Culture Monster

All the Arts, All the Time

« Previous Post | Culture Monster Home | Next Post »

Art review: 'Beauty & Power: Renaissance and Baroque Bronzes from the Peter Marino Collection' at the Huntington

October 11, 2010 |  4:15 pm

Marino Katja Rawhles Peter Marino, the fashionable New York interior designer and architect whose small collection of Renaissance and Baroque bronze statuettes went on view Saturday at the Huntington Library, Art Collections, and Botanical Gardens, likes to dress in leather. It's his signature style.

The familiar sartorial codes are emblematic of an S&M gay demimonde. Black motorcycle cap and shades, muscle shirt, arm bands, tattoos, studded gloves, silver-chain jewelry, black leather pants -- it's Tom of Finland chic, a deliberate overstatement (and even parody) of rough-and-tumble masculine cliches. As personal style, the look went out with the Village People; but, as a mainstay of heterosexual Halloween costuming, biker drag has entered the hall of fame of vernacular trends.

If that sounds incompatible with an enthusiasm for the sublime refinement of 16th-to-18th century tabletop bronzes,  made for the cultivated noble courts of Florence, Versailles and Prague, think again. Decadent display is not the simplistic point of either fashion statement. (Opulent depravity is instead the realm of "The Aristocrats," the marvelously obscene joke at the heart of the 2005 documentary film by Penn Jillette and Paul Provenza.) Rather, the point is an open celebration of apparent difference from non-holiday social norms. This is not a collection of Hummel figurines.

Marino's 28 statuettes, many of them quite fine, don't comprise anything close to a coherent exhibition. There are far too few of them from too wide a spectrum for that. But, consider the following lengthy sample of some of the sculptures' subjects, while keeping the collector's wardrobe in mind:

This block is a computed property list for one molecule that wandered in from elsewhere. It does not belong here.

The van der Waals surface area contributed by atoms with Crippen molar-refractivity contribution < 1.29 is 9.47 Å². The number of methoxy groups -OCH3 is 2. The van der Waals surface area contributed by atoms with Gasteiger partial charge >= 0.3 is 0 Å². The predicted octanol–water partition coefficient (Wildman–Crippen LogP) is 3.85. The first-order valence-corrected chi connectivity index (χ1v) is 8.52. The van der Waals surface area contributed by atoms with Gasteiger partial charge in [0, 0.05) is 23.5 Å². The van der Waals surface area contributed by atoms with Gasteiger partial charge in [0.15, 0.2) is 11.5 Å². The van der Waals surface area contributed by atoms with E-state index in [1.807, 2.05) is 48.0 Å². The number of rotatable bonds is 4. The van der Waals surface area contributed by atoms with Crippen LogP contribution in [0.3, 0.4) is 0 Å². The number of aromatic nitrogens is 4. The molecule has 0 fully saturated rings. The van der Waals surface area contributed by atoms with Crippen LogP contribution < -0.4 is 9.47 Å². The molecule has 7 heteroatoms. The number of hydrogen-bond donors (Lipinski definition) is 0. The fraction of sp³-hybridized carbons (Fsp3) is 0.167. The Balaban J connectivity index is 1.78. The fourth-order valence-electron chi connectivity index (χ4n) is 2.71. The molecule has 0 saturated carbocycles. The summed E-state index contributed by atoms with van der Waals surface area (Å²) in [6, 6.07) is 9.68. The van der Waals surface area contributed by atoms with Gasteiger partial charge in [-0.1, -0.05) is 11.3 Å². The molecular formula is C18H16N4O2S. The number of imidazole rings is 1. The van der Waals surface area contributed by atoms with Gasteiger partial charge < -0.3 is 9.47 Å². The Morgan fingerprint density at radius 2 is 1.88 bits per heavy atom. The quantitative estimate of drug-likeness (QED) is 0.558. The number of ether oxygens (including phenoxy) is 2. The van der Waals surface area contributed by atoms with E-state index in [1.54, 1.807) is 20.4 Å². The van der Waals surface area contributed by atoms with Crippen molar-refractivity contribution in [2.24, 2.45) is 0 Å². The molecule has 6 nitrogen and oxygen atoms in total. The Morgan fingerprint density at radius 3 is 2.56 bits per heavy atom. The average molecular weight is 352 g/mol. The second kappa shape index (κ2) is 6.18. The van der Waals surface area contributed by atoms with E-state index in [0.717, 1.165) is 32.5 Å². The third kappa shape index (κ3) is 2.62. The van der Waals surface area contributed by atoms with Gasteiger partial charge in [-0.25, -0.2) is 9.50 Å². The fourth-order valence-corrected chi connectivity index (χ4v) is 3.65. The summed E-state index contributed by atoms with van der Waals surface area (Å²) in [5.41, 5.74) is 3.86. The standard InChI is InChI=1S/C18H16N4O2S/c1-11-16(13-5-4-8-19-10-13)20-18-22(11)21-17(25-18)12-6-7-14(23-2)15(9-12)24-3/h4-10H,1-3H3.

-- Apollo and Marsyas. Giovanni Battista Foggini (1652-1725). HuntingtonA stark naked muscleman strides forward, a hefty club resting lightly on his shoulder ("Hercules")

--Two butch musclemen grapple, wrapping their bare limbs tightly around each other's naked torsos ("Hercules and Antaeus")

-- A beautiful man wielding a knife begins to skin the flesh off a writhing freak, who is lashed to a tree ("The Flaying of Marsyas")

-- One brawny nude man flails at another with the jawbone of an ass ("Samson and the Philistine")

-- A handsome boy brings down a powerful older man, once thought invincible ("David Triumphant Over Goliath")

-- A bearded man in a loincloth is tied to a post, prepared to receive a brutal whipping ("Christ at the Column")

-- A beautiful woman who has sworn off men turns her ardent devotion toward a powerful female hunter ("Daphne")

-- A handsome, athletic young man seduces a powerful older gentleman, luring him to his doom ("Mercury with the Head of Argus")

-- A beautiful princess humiliates her strong lover by dressing him in women's clothing and forcing him to do her household chores ("Iole and Hercules")

All the statuettes' motifs come from Greek mythology, Rome's Imperial pantheon or the Bible. Obviously a primary theme of this small selection of Renaissance and Baroque bronzes is the theatrical, sexualized display of domination and submission. Just about the only thing missing from the show is a nicotine-stained catalog essay by Fran Lebowitz.

As an exhibition of one person's art collection, the Huntington show is far too narrow to add much to our larger understanding of Renaissance and Baroque art. But it does shine a small, bright light onto one collector's aestheticized obsessions. Inadvertently, it also demonstrates just how culturally and historically mainstream they actually are.

-- Christopher Knight

@twitter.com/KnightLAT

Photos: Peter Marino; Credit: Katje Rawhles; Giambattista Foggini, "Flaying of Marsyas" (circa 1710-20): Credit: Peter Marino Collection, the Huntington

Beauty & Power: Renaissance and Baroque Bronzes from the Peter Marino Collection, The Huntington Library, Art Collections, and Botanical Gardens; 1151 Oxford Road, San Marino, (626) 405-2100, through Jan. 24. www.huntington.org

Recent and related:

Samson and the Philistine © The Huntington Sacramento's Crocker Art Museum expansion opens

Critic's Notebook: Vanity exhibitions are usually incoherent

Revealing Peter Marino's passion for bronzes

 

 

 

Comments 

Advertisement










Video